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Fantastic Foundations

High-tech chassis for Tri-Five Chevys

Aug 19, 2005

In the last decade or so, huge strides have been made in the realm of aftermarket Chevy chassis, suspension components, and assemblies. Here, we're focusing on one specific offering that is the culmination of components from two pioneers who are experts in this particular area--Kugel Komponents and Art Morrison Enterprises. Both entities are extremely well known in the automotive performance niche and are leaders in the industry who have recently melded their cutting-edge technology to produce what may well be the benchmark in Tri-Five Chevrolet performance chassis.

Art Morrison is perhaps already one of the most well-known and respected chassis and suspension manufacturers in musclecar and drag racing circles but, Kugel Komponents (though a virtual household name in the street rod, lakes, and salt-flat arena) may not be as familiar. With this in mind, let's give you a bit of background on Jerry Kugel to bring you up to speed.

Jerry has been a suspension expert since the '60s and was a pioneer in the conversion and use of the Jag independent front and rear suspension in the street rod world. His advances soon led him to design and build his own line of IFS and IRS components (back in the early '80s) which rectified the shortcomings of the Jaguar units and were much more suited to the world of high-horsepower and high-performance handling. Since then, Kugel Independent Suspension Systems have become the premier "komponents" in the street rod industry. Above and beyond street rods, Kugel has been a fixture in the world of lakes and Bonneville racing, as well.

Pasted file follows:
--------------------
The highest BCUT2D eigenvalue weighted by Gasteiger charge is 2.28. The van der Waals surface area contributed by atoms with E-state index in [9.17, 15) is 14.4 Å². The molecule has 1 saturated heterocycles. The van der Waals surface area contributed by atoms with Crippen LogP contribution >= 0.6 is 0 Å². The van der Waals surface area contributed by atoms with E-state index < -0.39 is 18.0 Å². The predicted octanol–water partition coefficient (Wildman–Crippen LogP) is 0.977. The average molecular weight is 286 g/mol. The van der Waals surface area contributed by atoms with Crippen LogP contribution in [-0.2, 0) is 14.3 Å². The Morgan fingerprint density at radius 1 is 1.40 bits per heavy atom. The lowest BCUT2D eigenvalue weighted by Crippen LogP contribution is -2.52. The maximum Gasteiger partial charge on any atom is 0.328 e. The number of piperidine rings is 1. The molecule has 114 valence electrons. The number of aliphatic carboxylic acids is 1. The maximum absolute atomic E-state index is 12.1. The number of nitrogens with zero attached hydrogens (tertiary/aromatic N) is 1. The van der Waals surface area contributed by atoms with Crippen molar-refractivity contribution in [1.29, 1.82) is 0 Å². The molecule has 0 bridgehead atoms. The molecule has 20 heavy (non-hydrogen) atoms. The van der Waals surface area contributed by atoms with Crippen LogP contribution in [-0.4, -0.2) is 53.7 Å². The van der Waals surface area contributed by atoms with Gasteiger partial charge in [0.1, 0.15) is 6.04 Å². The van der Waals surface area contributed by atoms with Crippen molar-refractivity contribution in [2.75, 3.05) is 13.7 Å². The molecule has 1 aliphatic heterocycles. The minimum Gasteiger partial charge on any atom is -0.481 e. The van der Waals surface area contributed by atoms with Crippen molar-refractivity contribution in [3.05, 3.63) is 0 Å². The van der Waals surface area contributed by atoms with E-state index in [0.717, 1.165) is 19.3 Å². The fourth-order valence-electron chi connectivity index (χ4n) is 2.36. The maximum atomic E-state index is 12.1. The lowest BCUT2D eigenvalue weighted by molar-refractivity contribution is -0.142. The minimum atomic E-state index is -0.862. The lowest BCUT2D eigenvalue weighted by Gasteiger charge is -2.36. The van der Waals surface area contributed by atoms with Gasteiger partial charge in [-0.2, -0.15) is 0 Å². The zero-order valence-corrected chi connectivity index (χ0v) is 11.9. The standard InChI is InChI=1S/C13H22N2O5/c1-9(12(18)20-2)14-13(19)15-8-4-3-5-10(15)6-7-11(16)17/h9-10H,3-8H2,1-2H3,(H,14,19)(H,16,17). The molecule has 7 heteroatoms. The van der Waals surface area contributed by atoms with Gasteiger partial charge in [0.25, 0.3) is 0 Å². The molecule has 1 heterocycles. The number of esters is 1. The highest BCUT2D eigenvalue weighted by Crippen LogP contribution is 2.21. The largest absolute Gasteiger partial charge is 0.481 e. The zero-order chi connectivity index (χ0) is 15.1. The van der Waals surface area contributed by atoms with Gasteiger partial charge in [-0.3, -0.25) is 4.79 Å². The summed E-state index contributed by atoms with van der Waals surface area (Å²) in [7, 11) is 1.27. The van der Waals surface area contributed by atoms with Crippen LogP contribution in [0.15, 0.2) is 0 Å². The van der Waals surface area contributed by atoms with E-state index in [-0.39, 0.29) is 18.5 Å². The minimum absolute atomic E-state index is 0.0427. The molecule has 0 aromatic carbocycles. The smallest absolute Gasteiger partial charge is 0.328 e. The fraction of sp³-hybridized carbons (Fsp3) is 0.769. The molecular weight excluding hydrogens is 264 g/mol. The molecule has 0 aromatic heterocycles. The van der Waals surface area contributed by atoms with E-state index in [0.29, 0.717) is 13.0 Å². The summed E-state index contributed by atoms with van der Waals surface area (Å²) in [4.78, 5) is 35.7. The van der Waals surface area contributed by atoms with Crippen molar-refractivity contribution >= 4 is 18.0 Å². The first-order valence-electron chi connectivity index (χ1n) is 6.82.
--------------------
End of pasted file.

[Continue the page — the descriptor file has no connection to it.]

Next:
Recently noticing the increased interest in the realm of the Tri-Five Chevrolet, Kugel began to consider expanding his expertise to include the venerable shoebox Chevy. Upon serious investigation, he realized that Art Morrison had already developed what Kugel considered the ultimate Tri-Five chassis. With the chassis design handled and with Morrison's blessing, Kugel instead went about using his vast knowledge to design and manufacture his own Morrison-chassis-specific independent suspension systems, thus creating his own version of what has become the ultimate platform for the ultimate hot rod. If the Tri-Five Chevy is the choice for your next project or perhaps your current ride, we'd strongly suggest checking out the cutting-edge products both of these companies have to offer. Heck, if you're planning to build the best, you've got to use the best.


The Kugel Belair chassis is based on a mandrel-bent, 2x4 rectangular steel Art Morrison GT Sport Tri-Five frame.

Kugel utilized Morrison's exquisite geometry to develop an IFS that is specific to the AME frame. Stainless uprights, heavy-duty 1 1/8-inch diameter tubular control arms, and a 1 1/8-inch sway bar make for exceptional stability and sports car-like handling.

Adding to the setup's handling and stopping characteristics are huge 13-inch Wilwood brake assemblies and Aldan coilover shocks.

Kugel's signature independent suspension is used out back. Kugel IRS is the gold standard in high-line street rod circles, and has been for decades.

The system is designed around the venerable Ford 9-inch center section and utilizes huge 1 1/8 inch-diameter control arms and a 1 inch-diameter sway bar assembly. The unit's eye-catching billet machining makes the Kugel IRS one of the most glamorous and highly coveted designs in the industry.

As holds true with all of the components, the large-diameter sway bar and heavy-duty links contribute to an assembly that'll stand up to even the most spirited driving.

Inboard disc brakes and quad coilovers are another Kugel hallmark that look as impressive as they perform.

Leon Pettit's Kugel equipped '57 was thrashed hard at California Speedway and performed impressively, pulling nearly 0.82 G's on the skidpad and equally well in braking and handling tests, proving that utilizing the best technology from two of the leaders in the industry is nothing short of fantastic for the likes of us. So we'd suggest hitting the Web sites or calling for catalogs from either or both of these fine establishments and get the full lowdown--you'll be extremely glad you did!

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